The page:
Hunter Schafer

You probably know Hunter from HBO’s popular series, “Euphoria” where she plays Jules. However, Schafer has long been in the public eye. At the age of 18, Hunter made Teen Vogue’s 2017, 21 Under 21 list for legally challenging the House Bill 2 (HB2) “Public Facilities Privacy & Security Act” passed in 2016 in North Carolina. This bill sought to discriminate against transgender people by prohibiting them from going into public restrooms of their choice. Schafer was a plaintiff in a lawsuit against the North Carolinian state for this anti-trans bill. Ultimately, Schafer and ACLU won the case but that did not mean that Hunter could freely be in spaces wrought with anti-trans sentiments. She once recalled how difficult it was for her to navigate her transition in high school because something as simple as having to go to the loo was politicised. 

In an interview with i-D the Prada muse said “it takes a little bit of bravery to step out, to be like, okay, I don’t look like anybody else around here. I am making the conscious decision to present myself the way I want to today, and no one’s really going to fuck with it, but I fuck with it. And that’s all that matters.” Having transitioned at a young age Schafer has been able to convey the nuanced ways in which one can view and pursue femininity in “Euphoria” because that’s her experience. She speaks to the significance of a transgender person playing a transgender role (like Jackson) and how this seemingly obvious casting choice should be normalised. Hunter continues to encourage us to always speak up against the discrimination of others, whether it directly affects us or not.

Dominique Jackson

Well known for her iconic role as Elektra Abundance Evangelista in the Emmy award-winning show, “Pose”, Jackson is a prominent advocate for trans rights. She utilises her platform to be vulnerable and unapologetic about her existence (because why should she be sorry for being a vocally black trans actor, model, and author?) In the US, black trans lives are often met with cruelty and fatal violence. Dominique amplifies this crisis as it translates to her beliefs in peace and equality for all. She once said “I could not live without love, more importantly, respect” in a video for trans and non-binary visibility. This message translates in her art as each project she is involved in articulates the importance of inclusivity in the entertainment industry and society at large.  Instead of simply focusing on the marginalisation of trans communities, Jackson urges transphobes to interrogate why they feel the way that they do because she knows that she is not a problem. There is nothing wrong with being transgender. There is nothing wrong with being non-binary, gay, lesbian, bisexual, asexual, or pansexual. There is something wrong with people that think there is something wrong with not being straight.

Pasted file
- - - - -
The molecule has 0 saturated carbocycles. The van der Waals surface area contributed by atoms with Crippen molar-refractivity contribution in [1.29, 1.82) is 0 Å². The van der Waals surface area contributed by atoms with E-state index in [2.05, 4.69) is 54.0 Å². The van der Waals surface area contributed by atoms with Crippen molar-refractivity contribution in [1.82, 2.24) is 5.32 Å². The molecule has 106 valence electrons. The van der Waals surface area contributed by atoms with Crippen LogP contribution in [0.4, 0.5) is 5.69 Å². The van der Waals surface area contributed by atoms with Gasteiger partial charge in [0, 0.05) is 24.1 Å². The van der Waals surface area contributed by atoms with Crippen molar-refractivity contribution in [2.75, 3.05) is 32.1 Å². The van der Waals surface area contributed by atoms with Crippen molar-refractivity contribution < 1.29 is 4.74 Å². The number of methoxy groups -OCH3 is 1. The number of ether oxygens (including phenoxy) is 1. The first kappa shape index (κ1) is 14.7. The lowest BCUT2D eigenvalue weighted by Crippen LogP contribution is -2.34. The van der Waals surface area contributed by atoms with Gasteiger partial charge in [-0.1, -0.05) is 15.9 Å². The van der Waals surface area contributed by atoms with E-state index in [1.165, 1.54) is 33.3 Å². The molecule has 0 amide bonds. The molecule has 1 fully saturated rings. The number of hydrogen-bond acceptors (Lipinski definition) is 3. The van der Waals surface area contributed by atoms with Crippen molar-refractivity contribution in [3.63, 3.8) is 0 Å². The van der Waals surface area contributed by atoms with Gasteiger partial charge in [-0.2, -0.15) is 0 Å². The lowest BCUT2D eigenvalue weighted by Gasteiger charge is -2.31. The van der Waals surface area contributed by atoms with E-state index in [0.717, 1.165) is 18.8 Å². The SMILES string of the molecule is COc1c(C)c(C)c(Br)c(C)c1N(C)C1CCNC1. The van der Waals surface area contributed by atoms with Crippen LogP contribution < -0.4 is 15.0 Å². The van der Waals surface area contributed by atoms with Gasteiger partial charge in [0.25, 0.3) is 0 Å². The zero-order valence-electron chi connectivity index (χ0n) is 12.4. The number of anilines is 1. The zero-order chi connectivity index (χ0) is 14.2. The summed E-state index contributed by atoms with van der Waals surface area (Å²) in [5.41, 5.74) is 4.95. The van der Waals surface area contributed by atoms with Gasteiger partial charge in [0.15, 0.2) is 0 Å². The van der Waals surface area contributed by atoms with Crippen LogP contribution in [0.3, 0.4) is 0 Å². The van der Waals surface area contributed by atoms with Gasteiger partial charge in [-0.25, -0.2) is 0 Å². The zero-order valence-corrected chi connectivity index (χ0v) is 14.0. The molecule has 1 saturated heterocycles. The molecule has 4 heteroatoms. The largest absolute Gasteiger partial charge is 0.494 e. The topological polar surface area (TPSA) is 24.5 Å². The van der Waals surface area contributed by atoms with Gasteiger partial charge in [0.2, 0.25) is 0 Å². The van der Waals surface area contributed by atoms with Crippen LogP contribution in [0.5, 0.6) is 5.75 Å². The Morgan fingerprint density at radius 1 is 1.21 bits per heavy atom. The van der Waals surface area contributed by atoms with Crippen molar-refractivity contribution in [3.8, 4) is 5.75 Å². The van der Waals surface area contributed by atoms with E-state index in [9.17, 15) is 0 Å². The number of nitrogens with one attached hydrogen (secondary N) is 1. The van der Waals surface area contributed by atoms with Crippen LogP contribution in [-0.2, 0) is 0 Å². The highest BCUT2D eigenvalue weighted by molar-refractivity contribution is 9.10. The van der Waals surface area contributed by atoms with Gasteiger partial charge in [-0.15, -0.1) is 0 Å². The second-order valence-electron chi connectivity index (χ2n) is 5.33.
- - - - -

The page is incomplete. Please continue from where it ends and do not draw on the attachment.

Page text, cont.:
We absolutely recommend checking out all these remarkable people and remember to be intentional about loving and respecting others for who they are, not who you think they should be - including yourself. 

Sesetu Holomisa

"Until we accept that all oppressions are intersectional, everything we do will only be a scratch on the surfaces of the manifestations of imperialism. From the climate crisis, feminism and mental health issues to tackling human rights violations around the world, I would like to contribute to discourses on meaningful change through writing."